Video Review: Natasha Bedingfield “Unwritten (US Version)”

In an apartment building, Natasha Bedingfield walks into the elevator and enters.

While waiting to reach her floor, she leans against the wall. On the eighth floor, a man enters. He sees her and grins. He gives her one last look before he leaves for his floor. She reaches out with her hands.

She exits on the seventh floor, which takes her to the park at sunset. She runs in the grass, her long, blonde hair flowing and then lies down in it.

She heads back on the elevator and presses a number. A young girl throws her purse down and cries. She comforts her and puts her arm around her, stroking her hair. The young woman puts lipstick on and then kisses the wall. A couple enters the elevator with a camera. The girlfriend takes a photo of her boyfriend. When the picture develops, it’s of the kiss.

Next, a father and a little girl enter the elevator. They hold hands. The little girl exclaims “wow” when she sees the mural and the street. Bedingfield splashes in the water from the hose.

She gets back into the elevator and grabs a towel to dry her hair. An older man, with a brown paper bag reaches into his pocket. He takes out some money and his watch. He puts it in the paper bag and tosses it aside. He grabs the cart and walks away. Meanwhile, a choir walks to the elevator.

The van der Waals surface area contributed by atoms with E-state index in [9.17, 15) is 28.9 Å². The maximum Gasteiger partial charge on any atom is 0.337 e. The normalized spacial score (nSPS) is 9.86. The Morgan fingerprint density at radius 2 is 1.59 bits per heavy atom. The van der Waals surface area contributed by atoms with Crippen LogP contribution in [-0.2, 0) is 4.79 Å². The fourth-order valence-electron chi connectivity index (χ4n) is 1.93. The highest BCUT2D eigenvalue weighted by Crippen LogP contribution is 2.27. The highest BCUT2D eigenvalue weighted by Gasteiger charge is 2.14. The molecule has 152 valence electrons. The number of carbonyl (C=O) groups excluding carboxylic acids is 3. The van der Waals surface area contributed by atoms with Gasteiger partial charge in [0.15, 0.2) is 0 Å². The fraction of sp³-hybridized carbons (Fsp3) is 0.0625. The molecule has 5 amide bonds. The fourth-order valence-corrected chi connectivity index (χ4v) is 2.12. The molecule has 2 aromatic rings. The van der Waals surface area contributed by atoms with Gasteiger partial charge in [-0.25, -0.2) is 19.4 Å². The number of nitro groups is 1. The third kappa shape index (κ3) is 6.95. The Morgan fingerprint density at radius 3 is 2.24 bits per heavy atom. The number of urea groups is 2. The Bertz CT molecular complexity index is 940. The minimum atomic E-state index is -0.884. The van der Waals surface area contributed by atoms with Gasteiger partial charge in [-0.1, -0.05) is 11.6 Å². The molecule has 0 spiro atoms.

Inside the elevator, she and the choir sing and dance. The choir leaves and a teenage couple is making out. The young man enters the elevator again. Both look at each other as if to say “ah, young love.” She leaves, walking into the park and he watches her. She hears someone call her name and it’s the young man. She smiles when she sees him.

Rating: 2/5

The elevator is too cramped a space to develop much of anything. It limits itself with the small area. The people who Natasha Bedingfield observes only have a few seconds to make a connection. Some of the people’s presence is pointless. For the instances the two couples. They are both good relationship moments but nothing is really known about them to make an impact.

However, the older man choosing to make a start new in his life and quit drinking is moving. It’s unfortunate the choir jostles him out. Seeing the young girl cry, perhaps after being bullied is heartbreaking. These are the people who fit more with the song’s theme that there is still a story to tell about them. How long will the man remain sober? Will the young woman ever find acceptance?

Director: Chris Applebaum Year: 2006


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Pam Avoledo Administrator
Pam Avoledo spends her time binge-watching classic teen dramas and stands firm in her pro-Leyton stance. She also received her journalism degree in 2006 from Oakland University. Her work has been published in the White Wall Review, Sledgehammer Lit , Greatest City Collective & 45 Magazine and forthcoming in Daily Drunk Mag\'s Kristofia anthology.

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